July 06, 2009
Back in 1999, the Toronto Blue Jays canned B.J. Birdie. (Is it "Birdie," or "Birdy"?) Ten years later, it seems the same fate awaits another flightless bird, B.J. Ryan.
Seriously, I can't imagine it's worth it for J.P. Ricciardi to use valuable Rogers daytime minutes to call another team about The Beej. He'd be laughed off the phone, time and time again.
As general manager of the Blue Jays, I think Ricciardi has done more good than bad over the years. But in hindsight, which is easy for me to use, pantless from my mother's basement, Ryan's signing might go down as J.P.'s worst.
It was tough to watch Ryan, the $12 million dollar once-dominant closer, come into yesterday's game in the fourth inning, the first man out of the bullpen to try and hold an 8-to-7 lead against New York. He failed. Miserably. Of the five relievers who tossed four-and-a-third innings of relief on Sunday, Ryan was the only one to allow any runs. The fact he walked two Yankees, his eleventh and twelfth walks in only nine innings pitched on the road (a 2.89 WHIP away from the SkyDome, egads!), was the tipping point.
The Beej is finished, yo.
I don't envy the person who had to give B.J. Birdie his walking papers back in the day. It couldn't have been easy. Ryan's remaining salary be damned, someone's eventually going to have to make the tough call on him, too. Delegate to your heart's content, Ricciardi.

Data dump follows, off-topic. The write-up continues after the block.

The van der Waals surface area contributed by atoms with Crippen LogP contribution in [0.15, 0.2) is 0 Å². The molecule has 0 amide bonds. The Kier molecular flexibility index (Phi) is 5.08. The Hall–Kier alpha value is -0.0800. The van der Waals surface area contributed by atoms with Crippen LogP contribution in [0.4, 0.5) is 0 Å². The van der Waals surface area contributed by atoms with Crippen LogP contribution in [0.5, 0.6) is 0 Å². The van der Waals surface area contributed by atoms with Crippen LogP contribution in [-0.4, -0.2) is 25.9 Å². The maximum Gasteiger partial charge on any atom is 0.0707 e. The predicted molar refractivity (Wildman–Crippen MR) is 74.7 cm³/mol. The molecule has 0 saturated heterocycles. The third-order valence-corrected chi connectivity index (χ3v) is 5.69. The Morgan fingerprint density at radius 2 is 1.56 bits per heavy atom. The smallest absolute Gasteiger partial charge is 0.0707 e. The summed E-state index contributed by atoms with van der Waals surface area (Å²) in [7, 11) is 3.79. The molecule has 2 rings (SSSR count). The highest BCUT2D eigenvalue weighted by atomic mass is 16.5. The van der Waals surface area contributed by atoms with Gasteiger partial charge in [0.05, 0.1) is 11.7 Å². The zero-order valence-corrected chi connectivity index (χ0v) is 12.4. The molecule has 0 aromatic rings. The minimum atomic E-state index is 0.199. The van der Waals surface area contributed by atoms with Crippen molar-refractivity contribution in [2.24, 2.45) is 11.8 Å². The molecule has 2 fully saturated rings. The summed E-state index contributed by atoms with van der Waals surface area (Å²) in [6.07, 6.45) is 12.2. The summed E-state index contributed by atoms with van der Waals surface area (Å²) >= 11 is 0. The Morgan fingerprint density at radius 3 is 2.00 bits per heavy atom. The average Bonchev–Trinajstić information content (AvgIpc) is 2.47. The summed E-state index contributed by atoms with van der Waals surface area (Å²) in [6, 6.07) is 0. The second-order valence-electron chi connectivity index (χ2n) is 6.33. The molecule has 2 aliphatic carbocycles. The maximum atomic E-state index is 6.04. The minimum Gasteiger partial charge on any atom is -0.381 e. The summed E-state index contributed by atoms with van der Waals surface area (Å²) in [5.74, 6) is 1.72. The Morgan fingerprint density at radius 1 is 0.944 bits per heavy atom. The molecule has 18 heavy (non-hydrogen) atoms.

The Yankees have had their way with the Jays, and Toronto's now seven games back. Worse yet, Cito's boys are only one game above .500. A game above water. Hard to believe, really. I thought all that .500 talk left town with John Gibbons.
After starting the season 27-and-14, the Jays have gone 15-and-27. From the highest high, to the lowest low, to right back where they started.
Half a season remains, and there's no reason to believe the Jays can't win 27 of their next 41 games. (Actually, that's not the case; there are a bevy of reasons, but fuck discussing them.) Sure, they'll have to do it against better quality opposition, using less experienced pitchers, and with a completely useless David Dellucci in left field, but that doesn't mean it can't be done.
UPDATE: Oh yeah, the All-Star game. Doc and Aaron Hill are on their way. That's not news. We knew they were all-stars a month and a half ago. Scott Rolen and Marco Scutaro, while not officially, are all-stars in my books. Same with Scott Downs. And vote for Adam Lind. He'd vote for you.